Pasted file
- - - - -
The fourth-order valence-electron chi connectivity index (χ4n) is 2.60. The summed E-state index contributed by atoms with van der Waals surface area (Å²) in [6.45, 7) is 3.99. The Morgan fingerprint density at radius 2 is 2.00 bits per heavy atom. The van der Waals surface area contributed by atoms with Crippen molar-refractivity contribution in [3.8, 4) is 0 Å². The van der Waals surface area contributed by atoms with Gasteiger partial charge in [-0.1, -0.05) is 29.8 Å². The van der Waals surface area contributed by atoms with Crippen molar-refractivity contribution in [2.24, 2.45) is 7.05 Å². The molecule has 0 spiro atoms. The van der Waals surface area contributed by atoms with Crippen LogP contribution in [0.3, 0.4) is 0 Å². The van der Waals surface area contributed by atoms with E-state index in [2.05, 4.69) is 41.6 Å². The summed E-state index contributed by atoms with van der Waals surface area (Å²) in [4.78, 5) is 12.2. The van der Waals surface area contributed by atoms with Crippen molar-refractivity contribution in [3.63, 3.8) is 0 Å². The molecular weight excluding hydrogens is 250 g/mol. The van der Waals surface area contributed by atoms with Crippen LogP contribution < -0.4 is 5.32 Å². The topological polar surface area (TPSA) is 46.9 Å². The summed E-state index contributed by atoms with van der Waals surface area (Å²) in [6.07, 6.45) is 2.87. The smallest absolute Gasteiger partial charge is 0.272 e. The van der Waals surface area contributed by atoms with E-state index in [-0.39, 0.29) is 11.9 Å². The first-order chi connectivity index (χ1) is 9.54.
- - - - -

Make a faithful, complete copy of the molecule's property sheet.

The fourth-order valence-electron chi connectivity index (χ4n) is 2.60. The summed E-state index contributed by atoms with van der Waals surface area (Å²) in [6.45, 7) is 3.99. The Morgan fingerprint density at radius 2 is 2.00 bits per heavy atom. The van der Waals surface area contributed by atoms with Crippen molar-refractivity contribution in [3.8, 4) is 0 Å². The van der Waals surface area contributed by atoms with Gasteiger partial charge in [-0.1, -0.05) is 29.8 Å². The van der Waals surface area contributed by atoms with Crippen molar-refractivity contribution in [2.24, 2.45) is 7.05 Å². The molecule has 0 spiro atoms. The van der Waals surface area contributed by atoms with Crippen LogP contribution in [0.3, 0.4) is 0 Å². The van der Waals surface area contributed by atoms with E-state index in [2.05, 4.69) is 41.6 Å². The summed E-state index contributed by atoms with van der Waals surface area (Å²) in [4.78, 5) is 12.2. The van der Waals surface area contributed by atoms with Crippen molar-refractivity contribution in [3.63, 3.8) is 0 Å². The molecular weight excluding hydrogens is 250 g/mol. The van der Waals surface area contributed by atoms with Crippen LogP contribution < -0.4 is 5.32 Å². The topological polar surface area (TPSA) is 46.9 Å². The summed E-state index contributed by atoms with van der Waals surface area (Å²) in [6.07, 6.45) is 2.87. The smallest absolute Gasteiger partial charge is 0.272 e. The van der Waals surface area contributed by atoms with E-state index in [-0.39, 0.29) is 11.9 Å². The first-order chi connectivity index (χ1) is 9.54.